Chelsea Market

I’ve been meaning to publish this post for some time now, and I figured I should do so before it’s 2013 (gulp!). Happy New Year, a little early, to all! May the year ahead be fulfilling in all the right ways.


A few months ago, when it was still summer, I decided to check out Chelsea Market, the giant food concourse/hall/court/what-have-you on 9th Avenue between 15th and 16th Streets. I’d never been, but I’d been wanting to explore it since first discovering it during my first trip to the High Line this time last year. Despite the fact that I wasn’t as prepared as I could (or should) have been for the Market (I didn’t have much cash on me*, and my shoes were not made for walking), I really enjoyed walking around. There were all kinds of food shops, from Italian and Thai specialty stores to the Tuck Shop (where I got myself a Lamington) and an outpost of Amy’s Bread. You can find a full list of all the shops here. I wish I’d brought along some recipe ideas, as there seemed to be a few places ideal for picking up hard-to-find ingredients.

One of my favorite new discoveries of the day was the Filling Station (pictured below), which sells all kinds of olive oils and salts in a variety of flavors. I sort of overdid it and bought three bottles of olive oil and vinaigrette, but they were too tasty to resist. I’ve used some of the blood orange olive oil when roasting vegetables, and I thought it worked out pretty well, even if it may have been risky (and weird?). I’m sure the butternut squash oil would be a great addition to fall-/winter-appropriate recipes! They also have a lot of different types of salt, including bacon and green tea flavors, if that’s your thing.

*If I recall, some vendors do take credit cards, but many places are cash only.


On my way home, I walked by the Hotel Chelsea and couldn’t help but stop to take a few photos. I’d seen it in photo shoots before, so I was glad to see it in person. It did not disappoint!


Photos by Taking of Toast


Merry Happy

Using the ShakeIt app to edit photos may be the new “blog fad,” but I have to admit, it’s pretty fun. There’s something about this image — taken last month on the terrace of the Hudson Hotel in NYC — that, to me, felt particularly appropriate for the holiday season (plus, I think it “developed” rather well as a faux Polaroid).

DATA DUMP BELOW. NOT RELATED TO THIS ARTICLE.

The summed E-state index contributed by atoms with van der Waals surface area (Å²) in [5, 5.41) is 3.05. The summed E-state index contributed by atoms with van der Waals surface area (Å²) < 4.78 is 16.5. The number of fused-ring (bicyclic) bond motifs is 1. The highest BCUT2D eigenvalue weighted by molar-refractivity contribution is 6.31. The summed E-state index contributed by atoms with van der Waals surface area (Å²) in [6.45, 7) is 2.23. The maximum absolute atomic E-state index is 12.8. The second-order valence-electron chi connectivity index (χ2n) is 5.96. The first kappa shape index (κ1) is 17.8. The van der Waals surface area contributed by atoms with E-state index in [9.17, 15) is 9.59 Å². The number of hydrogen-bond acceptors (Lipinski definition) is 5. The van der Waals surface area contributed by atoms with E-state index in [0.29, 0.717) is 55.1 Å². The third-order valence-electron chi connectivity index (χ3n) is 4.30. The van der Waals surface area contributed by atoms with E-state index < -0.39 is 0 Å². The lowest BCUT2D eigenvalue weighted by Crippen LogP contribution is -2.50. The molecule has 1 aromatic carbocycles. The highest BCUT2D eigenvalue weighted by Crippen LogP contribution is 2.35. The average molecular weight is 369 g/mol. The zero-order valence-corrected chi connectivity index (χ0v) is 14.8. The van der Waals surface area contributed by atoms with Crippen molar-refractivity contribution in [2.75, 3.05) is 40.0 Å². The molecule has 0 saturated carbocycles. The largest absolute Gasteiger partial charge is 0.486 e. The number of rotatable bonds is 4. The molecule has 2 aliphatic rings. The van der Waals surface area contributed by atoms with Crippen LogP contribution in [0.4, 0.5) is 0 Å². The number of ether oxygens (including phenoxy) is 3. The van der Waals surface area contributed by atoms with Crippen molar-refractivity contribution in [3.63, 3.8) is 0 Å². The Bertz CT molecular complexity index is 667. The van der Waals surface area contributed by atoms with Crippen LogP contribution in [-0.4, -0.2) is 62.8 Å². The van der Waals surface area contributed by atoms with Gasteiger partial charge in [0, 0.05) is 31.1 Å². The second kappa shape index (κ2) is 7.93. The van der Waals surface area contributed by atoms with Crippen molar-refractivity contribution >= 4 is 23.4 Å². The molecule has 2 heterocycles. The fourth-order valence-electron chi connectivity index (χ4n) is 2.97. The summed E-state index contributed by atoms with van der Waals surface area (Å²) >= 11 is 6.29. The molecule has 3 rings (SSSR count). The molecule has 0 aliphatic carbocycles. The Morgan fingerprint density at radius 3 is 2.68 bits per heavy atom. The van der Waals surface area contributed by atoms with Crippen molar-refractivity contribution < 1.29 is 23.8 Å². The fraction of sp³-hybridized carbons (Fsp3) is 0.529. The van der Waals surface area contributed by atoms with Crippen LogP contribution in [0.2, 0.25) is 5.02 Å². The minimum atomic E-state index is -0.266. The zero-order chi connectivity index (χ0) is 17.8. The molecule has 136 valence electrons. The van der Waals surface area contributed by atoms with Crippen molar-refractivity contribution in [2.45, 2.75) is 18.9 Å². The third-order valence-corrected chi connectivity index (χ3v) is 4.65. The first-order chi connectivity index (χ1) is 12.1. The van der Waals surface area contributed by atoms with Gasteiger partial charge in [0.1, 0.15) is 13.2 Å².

Merry happy any which way (including no way) to you and yours. 🙂

Photo by Taking of Toast

Down Below

First the Highline and now … the Lowline? Back at the beginning of October, I was browsing the website for Open House New York, when I came across the listing for the Lowline, a project that “aims to convert a historic trolley terminal beneath Delancey Street into an extraordinary subterranean public park.” While the OHNY event was booked by the time I discovered it, I knew I wanted to look into it and keep it in mind for the future. Here’s a (very) brief description of the project from the website:

The Lowline aims to build the world’s first underground park using innovative technology to bring sunlight underground. As part of the vision, “remote skylights” will concentrate natural sunlight at street level, and then channel it underground, generating enough light to support photosynthesis.

The video about the project, below, starts with a question (one that I’m sure a lot of people ask): “Where do you build a new green space in a crowded city like New York?”

I really wish I had found out about it earlier so that I might’ve been able to visit the exhibition this past September at the Essex Street Warehouse, “Imagining the Lowline: A First Glimpse of a Future Underground.” I guess this time-lapse video of the exhibition will have to do.

As for when we might be able to visit the Lowline? According to an article from The Architect’s Newspaper, “the earliest possible date of completion is 2016.” It sounds like it might be worth the wait, though.

Photo from the Lowline